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Old 2007-08-30, 08:05   #1
Dresdenboy
 
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Default SSE5

AMD will introduce SSE5 with upcoming "Bulldozer" core (which is meant to be optimized for high throughput) in 2009.

More here:
http://developer.amd.com/sse5.jsp
http://www.extremetech.com/article2/...2177464,00.asp
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Old 2007-08-30, 11:35   #2
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I haven't yet seen an SSE4 chip and AMD already want to do SSE5. I wonder how useful it will really be? Time will tell I guess.
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Old 2007-09-07, 09:10   #3
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Quote:
Originally Posted by retina View Post
I haven't yet seen an SSE4 chip and AMD already want to do SSE5. I wonder how useful it will really be? Time will tell I guess.
AMD's initiative is not targeted at end customers, but at compiler and software developers. Same was done by AMD & Intel in the past regarding changes in the instruction sets (MMX, 3DNow!, AMD64, SSEx). It's important for CPU manufacturers to have software support of new features available at launch.

Just think of the SSE4.1 benchmark results shown by Intel a while ago. If there is already a SSE4.1 optimized DivX encoder ready (as beta version) to be run on an early CPU engineering sample, then the developers must have known about SSE4.1 long before.

SSE5 is in theory much more useful to Prime95 than SSE3 was (with it's horizontal operations). Besides other changes, it will provide fused multiply add (FMAC) with 3 source operands, which should be the most useful change.
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Old 2008-01-04, 20:39   #4
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Quote:
Originally Posted by Dresdenboy View Post
AMD will introduce SSE5 with upcoming "Bulldozer" core (which is meant to be optimized for high throughput) in 2009.
If the company is still around by then, you mean. :(

You're right, fused double-pumped SSE-based MADD would give a nice performance boost, but I wonder if you can pull it off without significantly increasing chip wattage. Besides the bugs in, delays with and [what now appear to be] outright lies about Barcelona performance by AMD, one of the things that will hurt them even if they manage to get their newest chips to market and recapture some of the share they're hemorrhaging to Intel is that their power consumption will be much higher than the Core2 series, and the disparity will only get worse once Intel finishes the shrink to 45nm. AMD desperately needs to stay viable in the notebook-PC market, and making more-power-hungry chips is the exact opposite of what they need to do in that respect. Sure, the SSE5-capable CPUs may be "targeted" at the server market, but how much engineering talent is being diverted away from the high-volume-low-power consumer market as a result? I think Intel have got it right [once again] - make a fast, great-performing low-power chip series, sell it in 2-4 core in the PC market, and 8,16-core and above in the server market. That way you leverage the same single highly-optimized technology for both sectors. Such considerations should be even higher on the list for a company like AMD, since they have far less money and manpower to burn.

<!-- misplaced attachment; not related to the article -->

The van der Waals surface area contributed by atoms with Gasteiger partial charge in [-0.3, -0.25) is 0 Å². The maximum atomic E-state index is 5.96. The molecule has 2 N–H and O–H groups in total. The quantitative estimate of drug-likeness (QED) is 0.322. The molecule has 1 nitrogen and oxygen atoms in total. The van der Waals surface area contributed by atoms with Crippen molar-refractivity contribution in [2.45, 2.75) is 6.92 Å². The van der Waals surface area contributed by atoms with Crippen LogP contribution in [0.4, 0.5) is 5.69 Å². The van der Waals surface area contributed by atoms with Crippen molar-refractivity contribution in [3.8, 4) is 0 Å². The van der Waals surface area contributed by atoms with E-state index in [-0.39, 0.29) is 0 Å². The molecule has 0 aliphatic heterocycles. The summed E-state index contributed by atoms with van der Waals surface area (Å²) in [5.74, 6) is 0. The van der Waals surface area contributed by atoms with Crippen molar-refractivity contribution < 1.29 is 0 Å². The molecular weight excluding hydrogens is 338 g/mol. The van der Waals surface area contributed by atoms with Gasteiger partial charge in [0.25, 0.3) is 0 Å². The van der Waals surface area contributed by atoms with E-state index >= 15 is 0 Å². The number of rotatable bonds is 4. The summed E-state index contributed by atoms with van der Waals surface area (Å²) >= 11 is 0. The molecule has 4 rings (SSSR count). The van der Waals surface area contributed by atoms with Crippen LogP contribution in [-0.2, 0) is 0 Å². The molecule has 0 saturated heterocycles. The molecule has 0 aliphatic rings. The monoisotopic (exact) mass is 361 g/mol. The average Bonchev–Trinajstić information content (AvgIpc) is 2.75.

Hate to say it, but not looking good for AMD, either in terms of near-term deliverables nor long-term strategy.
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Old 2008-01-10, 17:32   #5
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Forgot to mention: one thing I've been mentioning to anyone who might have an "in" with one of the major chip vendors' hardware groups over the past few years, is the desirability of a hardware instruction which computes a packed interleaved floating-point add/sub pair, in-place, i.e. which takes inputs x and y and returns x+y and x-y in their place. [2 such pairs for SSE2-style packed doubles, 4 for SSE packed singles.]

Note that this is different than the SSE3 addsubpd instruction, which takes packed doubles [x0,x1] and [y0,y1] and returns - taking x as the destination operand - [x0-y0,x1+y1]. The throughput of my above version of interleaved add/sub would be double the number of FP add and sub per instruction, in that it would take "destination" input [x0,y0] and "source" input [y0,y1] and return [x0+y0,x1+y1]] and [x0-y0,x1-y1] in their stead.

The rationale is this: in computing e.g. x0+-y0, the floating-point sign,exponent and significand-extraction-and-shift-align step need only be done once, and then one can do what amounts to a fixed-point add/sub pair on the resulting normalized significands, along with the usual FP rounding and ensuing repacking [which would need to be done separately for the output of the qadd and sub, obviously]. Thus, one can get double the throughput for less than double the hardware, without breaking the x86-style two-operand instruction paradigm [except that both src and dest operands would be altered by the operation.]